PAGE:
The National Tramway Museum’s oldest tramcar, Oporto 9, celebrates its 150th anniversary this year! The tramcar was built in 1873 by the Starbuck Car and Wagon Company Ltd. of Birkenhead, which was the first tramcar manufacturer to be established outside the United States. The precise date of Oporto 9’s construction is not known. It was one of ten cars to be supplied to the Companhia Carril Americano do Porto in Portugal. Like its sister car no. 10, supplied at the same time, Oporto 9 was an 18-seat single deck tramcar that was designed to be pulled by two horses, although mules were used during the early years in Portugal.
Mule tram operations continued for 30 years. Following the introduction of electric tramcars, many of the original vehicles were converted into motor cars. Some, including Oporto 9, remained in use as trailers for much longer. These were pulled either by steam-tram engines (in use between 1878 and 1914) or electric tramcars (introduced from 1895 onwards). In later years they were confined to the unglamorous but essential task of ferrying workers to and from the sardine fisheries for which Oporto was famous. The trams providing such services were identified by boards reading “Operario”, which indicated that they were reserved for workers.
Oporto 9 remained in use as a service tram trailer for a remarkable 87 years before being withdrawn and placed in storage in 1960. It was then acquired by the English tramway enthusiast and preservationist John H Price to join the Tramway Museum Society’s growing collection at Crich. It was shipped to England and transported to Crich in 1964. This journey was very well publicised thanks, in part, to the generous assistance of the port wine merchants Geo. Sandeman, Sons & Co. This was possibly the first example of commercial sponsorship for tram preservation in Britain. Oporto 9 was transported on one of Sandeman’s port wine cargo ships to England and unloaded at London docks in October 1964. It was then transported by road to its new home at Crich, where it still represents the oldest vehicle in the collection, dating back to the dawn of the tramcar era in Britain.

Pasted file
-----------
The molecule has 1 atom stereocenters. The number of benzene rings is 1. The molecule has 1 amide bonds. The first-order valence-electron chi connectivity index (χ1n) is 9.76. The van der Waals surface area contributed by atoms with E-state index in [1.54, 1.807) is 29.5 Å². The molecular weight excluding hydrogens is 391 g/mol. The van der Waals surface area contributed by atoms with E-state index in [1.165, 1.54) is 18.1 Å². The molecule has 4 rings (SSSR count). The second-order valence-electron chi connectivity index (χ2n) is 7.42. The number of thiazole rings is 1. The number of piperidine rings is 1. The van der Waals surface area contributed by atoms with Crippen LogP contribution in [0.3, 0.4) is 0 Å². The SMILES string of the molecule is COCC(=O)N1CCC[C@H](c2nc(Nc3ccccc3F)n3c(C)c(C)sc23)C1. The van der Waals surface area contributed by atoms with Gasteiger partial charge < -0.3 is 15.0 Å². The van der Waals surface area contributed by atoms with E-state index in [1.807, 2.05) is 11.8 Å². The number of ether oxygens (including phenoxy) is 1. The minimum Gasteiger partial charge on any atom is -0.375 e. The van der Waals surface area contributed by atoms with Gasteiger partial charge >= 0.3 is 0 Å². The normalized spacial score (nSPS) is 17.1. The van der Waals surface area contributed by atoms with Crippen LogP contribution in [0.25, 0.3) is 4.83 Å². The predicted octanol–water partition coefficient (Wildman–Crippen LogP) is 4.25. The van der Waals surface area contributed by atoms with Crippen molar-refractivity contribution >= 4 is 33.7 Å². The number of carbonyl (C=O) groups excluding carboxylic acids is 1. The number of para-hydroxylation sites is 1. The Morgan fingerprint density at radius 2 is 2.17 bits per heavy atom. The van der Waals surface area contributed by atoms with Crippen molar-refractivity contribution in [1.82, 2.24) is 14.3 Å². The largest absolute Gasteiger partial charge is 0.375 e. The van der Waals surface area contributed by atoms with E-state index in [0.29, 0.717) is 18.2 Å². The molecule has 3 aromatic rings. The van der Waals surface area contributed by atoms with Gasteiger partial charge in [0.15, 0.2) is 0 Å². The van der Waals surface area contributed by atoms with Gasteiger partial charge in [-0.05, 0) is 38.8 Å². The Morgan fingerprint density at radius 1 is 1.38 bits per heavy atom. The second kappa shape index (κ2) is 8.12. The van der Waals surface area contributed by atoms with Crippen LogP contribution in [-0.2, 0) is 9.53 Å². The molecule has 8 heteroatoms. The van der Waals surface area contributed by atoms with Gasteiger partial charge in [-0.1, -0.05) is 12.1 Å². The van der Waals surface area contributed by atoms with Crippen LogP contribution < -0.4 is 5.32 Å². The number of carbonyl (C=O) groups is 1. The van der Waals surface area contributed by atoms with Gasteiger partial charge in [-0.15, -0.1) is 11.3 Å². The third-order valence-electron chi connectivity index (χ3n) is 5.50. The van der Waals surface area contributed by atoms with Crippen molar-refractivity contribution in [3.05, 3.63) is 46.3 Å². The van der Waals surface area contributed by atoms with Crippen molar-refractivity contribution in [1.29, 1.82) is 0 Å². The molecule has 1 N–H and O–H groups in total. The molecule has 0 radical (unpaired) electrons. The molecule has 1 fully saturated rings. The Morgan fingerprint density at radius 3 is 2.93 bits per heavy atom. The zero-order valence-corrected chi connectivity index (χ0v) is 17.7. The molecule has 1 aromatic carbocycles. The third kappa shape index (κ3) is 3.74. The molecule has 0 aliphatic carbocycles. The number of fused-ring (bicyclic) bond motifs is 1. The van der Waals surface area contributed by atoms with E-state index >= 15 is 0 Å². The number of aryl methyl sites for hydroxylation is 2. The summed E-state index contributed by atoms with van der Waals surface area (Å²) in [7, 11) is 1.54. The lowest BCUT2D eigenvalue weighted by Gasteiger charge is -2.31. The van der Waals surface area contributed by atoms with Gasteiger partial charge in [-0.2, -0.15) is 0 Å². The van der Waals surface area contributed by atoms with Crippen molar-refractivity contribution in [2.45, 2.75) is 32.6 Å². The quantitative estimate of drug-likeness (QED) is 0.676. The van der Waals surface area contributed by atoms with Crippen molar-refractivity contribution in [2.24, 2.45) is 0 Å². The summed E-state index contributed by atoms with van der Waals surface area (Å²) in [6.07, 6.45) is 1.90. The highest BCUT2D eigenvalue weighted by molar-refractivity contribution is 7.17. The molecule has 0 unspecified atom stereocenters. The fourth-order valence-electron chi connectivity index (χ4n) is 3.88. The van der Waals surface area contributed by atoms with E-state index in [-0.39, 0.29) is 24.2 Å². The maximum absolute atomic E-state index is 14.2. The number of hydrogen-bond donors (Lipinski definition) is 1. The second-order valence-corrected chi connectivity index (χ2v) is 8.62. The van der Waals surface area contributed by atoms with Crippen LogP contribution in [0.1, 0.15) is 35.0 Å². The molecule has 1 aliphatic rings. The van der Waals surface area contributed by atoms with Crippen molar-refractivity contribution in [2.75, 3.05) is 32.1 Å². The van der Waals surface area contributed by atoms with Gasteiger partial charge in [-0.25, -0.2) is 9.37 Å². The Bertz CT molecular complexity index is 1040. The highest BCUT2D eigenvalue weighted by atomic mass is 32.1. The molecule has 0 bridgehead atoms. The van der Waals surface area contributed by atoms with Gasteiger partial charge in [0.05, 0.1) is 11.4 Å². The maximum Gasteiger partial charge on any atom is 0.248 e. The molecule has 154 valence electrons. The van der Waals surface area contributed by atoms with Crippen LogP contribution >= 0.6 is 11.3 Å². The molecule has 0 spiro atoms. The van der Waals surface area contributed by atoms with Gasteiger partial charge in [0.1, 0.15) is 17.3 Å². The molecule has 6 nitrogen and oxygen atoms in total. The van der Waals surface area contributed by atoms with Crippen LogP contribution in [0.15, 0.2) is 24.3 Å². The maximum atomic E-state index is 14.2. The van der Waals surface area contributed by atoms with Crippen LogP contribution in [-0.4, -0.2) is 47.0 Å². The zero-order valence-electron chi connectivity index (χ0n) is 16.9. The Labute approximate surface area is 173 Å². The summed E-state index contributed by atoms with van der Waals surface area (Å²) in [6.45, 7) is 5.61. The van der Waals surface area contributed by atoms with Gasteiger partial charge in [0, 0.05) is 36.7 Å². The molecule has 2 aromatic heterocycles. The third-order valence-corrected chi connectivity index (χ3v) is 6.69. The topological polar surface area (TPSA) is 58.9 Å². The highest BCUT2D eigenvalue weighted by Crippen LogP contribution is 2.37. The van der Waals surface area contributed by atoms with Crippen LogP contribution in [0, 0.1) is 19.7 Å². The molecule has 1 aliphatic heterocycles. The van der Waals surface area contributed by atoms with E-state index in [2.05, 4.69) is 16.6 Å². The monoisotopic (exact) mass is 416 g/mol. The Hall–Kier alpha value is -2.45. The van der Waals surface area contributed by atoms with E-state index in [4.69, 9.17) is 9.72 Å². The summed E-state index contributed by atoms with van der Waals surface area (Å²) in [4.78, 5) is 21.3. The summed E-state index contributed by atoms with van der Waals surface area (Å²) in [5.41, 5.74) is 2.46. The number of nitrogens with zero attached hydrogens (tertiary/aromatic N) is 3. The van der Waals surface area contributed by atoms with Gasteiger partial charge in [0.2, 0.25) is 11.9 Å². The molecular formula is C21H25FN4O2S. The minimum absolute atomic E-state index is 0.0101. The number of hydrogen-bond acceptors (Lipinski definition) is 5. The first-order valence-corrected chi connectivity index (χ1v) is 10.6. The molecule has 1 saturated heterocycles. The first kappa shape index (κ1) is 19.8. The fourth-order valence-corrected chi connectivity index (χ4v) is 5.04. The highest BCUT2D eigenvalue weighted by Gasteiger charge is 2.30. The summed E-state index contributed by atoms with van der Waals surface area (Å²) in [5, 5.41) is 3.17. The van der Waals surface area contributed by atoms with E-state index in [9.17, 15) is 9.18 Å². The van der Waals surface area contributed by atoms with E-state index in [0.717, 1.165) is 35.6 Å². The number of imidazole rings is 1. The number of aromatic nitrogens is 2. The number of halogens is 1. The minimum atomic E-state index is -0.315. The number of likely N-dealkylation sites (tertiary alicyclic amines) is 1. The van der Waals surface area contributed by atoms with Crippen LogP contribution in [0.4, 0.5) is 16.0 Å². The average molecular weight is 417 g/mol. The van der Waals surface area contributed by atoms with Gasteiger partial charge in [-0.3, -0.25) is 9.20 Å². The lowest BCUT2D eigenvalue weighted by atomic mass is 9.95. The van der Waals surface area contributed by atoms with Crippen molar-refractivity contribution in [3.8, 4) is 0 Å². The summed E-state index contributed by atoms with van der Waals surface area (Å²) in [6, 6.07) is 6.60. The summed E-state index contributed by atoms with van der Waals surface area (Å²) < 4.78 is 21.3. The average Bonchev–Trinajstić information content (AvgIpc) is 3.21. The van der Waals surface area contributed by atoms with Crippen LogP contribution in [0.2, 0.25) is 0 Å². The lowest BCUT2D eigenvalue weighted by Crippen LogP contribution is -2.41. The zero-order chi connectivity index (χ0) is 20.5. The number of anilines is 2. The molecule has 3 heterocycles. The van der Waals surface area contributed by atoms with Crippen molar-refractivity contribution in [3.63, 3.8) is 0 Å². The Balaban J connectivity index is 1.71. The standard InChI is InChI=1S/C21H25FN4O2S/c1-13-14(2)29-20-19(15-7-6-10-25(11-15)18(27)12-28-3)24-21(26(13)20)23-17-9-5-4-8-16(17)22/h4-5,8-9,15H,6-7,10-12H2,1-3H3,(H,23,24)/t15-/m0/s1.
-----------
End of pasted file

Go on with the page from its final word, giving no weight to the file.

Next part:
On the day of its arrival in Crich, Oporto 9 was taken for trial runs behind Blackpool Corporation No. 49 to test it out on the track. It subsequently operated as a trailer car for the Tramway Museum Society’s steam-powered tram, John Bull. In its early days it provided a regular service in this capacity, at a time when the electricity supply to the museum was not fully dependable.
Oporto 9 ceased passenger operation at Crich prior to the mid 1970’s to become a static exhibit. It currently sits in the main exhibition hall, where it not only helps to illustrate the very earliest era of Britain’s involvement in tramway development, but also provides a visible reminder of the long-standing mutual trade links between Britain and Portugal.
On Saturday 16th September 2023, Oporto 9 will (weather permitting) make a rare outing from the Exhibition Hall onto the depot fan. To celebrate its 150th Anniversary, the tramcar will be joined by Oporto 273 for a (static) photo opportunity as part of Tram Weekend. For details please see our website here: https://www.tramway.co.uk/whatson/tram-weekend/:
Thanks to museum volunteer Jim Dignan for producing this blog.
- Image 1: Source – the photograph is featured on the website: ‘The Oldest Porto Trams’ https://www.ernstkers.nl/blog/the-oldest-porto-tramcars/
- Image 2: Source – the photograph is featured on the website: ‘The Oldest Porto Trams’ https://www.ernstkers.nl/blog/the-oldest-porto-tramcars/
- Image 3: National Tramway Museum collection.
- Image 4: Richard Lomas.